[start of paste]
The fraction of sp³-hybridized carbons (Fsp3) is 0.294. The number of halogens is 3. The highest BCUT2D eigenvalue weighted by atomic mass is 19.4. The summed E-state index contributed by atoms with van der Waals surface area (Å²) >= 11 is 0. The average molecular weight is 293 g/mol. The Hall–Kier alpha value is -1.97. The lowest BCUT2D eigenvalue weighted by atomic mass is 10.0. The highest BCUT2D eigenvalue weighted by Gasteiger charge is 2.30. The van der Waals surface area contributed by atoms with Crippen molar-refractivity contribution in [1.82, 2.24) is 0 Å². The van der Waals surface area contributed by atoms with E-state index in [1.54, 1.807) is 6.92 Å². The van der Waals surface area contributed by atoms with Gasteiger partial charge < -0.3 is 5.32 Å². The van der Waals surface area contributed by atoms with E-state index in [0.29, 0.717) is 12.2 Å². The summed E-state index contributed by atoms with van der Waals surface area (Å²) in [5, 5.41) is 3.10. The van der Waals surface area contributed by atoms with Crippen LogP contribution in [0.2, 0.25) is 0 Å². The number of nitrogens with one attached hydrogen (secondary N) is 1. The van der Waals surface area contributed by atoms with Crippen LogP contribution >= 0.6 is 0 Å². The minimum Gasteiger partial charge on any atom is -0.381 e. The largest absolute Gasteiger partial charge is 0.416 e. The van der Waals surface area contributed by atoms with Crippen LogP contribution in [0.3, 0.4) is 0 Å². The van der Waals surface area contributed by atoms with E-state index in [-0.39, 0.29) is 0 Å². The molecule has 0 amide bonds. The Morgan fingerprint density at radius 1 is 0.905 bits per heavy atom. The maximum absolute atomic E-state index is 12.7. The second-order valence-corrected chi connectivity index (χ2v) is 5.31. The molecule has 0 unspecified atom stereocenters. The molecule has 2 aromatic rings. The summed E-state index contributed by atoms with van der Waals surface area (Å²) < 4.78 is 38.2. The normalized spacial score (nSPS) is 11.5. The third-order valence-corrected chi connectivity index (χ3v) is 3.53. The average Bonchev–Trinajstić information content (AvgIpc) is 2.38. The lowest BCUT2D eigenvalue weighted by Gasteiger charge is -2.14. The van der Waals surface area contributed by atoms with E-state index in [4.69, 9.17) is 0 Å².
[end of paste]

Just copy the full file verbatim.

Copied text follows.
The fraction of sp³-hybridized carbons (Fsp3) is 0.294. The number of halogens is 3. The highest BCUT2D eigenvalue weighted by atomic mass is 19.4. The summed E-state index contributed by atoms with van der Waals surface area (Å²) >= 11 is 0. The average molecular weight is 293 g/mol. The Hall–Kier alpha value is -1.97. The lowest BCUT2D eigenvalue weighted by atomic mass is 10.0. The highest BCUT2D eigenvalue weighted by Gasteiger charge is 2.30. The van der Waals surface area contributed by atoms with Crippen molar-refractivity contribution in [1.82, 2.24) is 0 Å². The van der Waals surface area contributed by atoms with E-state index in [1.54, 1.807) is 6.92 Å². The van der Waals surface area contributed by atoms with Gasteiger partial charge < -0.3 is 5.32 Å². The van der Waals surface area contributed by atoms with E-state index in [0.29, 0.717) is 12.2 Å². The summed E-state index contributed by atoms with van der Waals surface area (Å²) in [5, 5.41) is 3.10. The van der Waals surface area contributed by atoms with Crippen LogP contribution in [0.2, 0.25) is 0 Å². The number of nitrogens with one attached hydrogen (secondary N) is 1. The van der Waals surface area contributed by atoms with Crippen LogP contribution >= 0.6 is 0 Å². The minimum Gasteiger partial charge on any atom is -0.381 e. The largest absolute Gasteiger partial charge is 0.416 e. The van der Waals surface area contributed by atoms with Crippen LogP contribution in [0.3, 0.4) is 0 Å². The van der Waals surface area contributed by atoms with E-state index in [-0.39, 0.29) is 0 Å². The molecule has 0 amide bonds. The Morgan fingerprint density at radius 1 is 0.905 bits per heavy atom. The maximum absolute atomic E-state index is 12.7. The second-order valence-corrected chi connectivity index (χ2v) is 5.31. The molecule has 0 unspecified atom stereocenters. The molecule has 2 aromatic rings. The summed E-state index contributed by atoms with van der Waals surface area (Å²) < 4.78 is 38.2. The normalized spacial score (nSPS) is 11.5. The third-order valence-corrected chi connectivity index (χ3v) is 3.53. The average Bonchev–Trinajstić information content (AvgIpc) is 2.38. The lowest BCUT2D eigenvalue weighted by Gasteiger charge is -2.14. The van der Waals surface area contributed by atoms with E-state index in [4.69, 9.17) is 0 Å².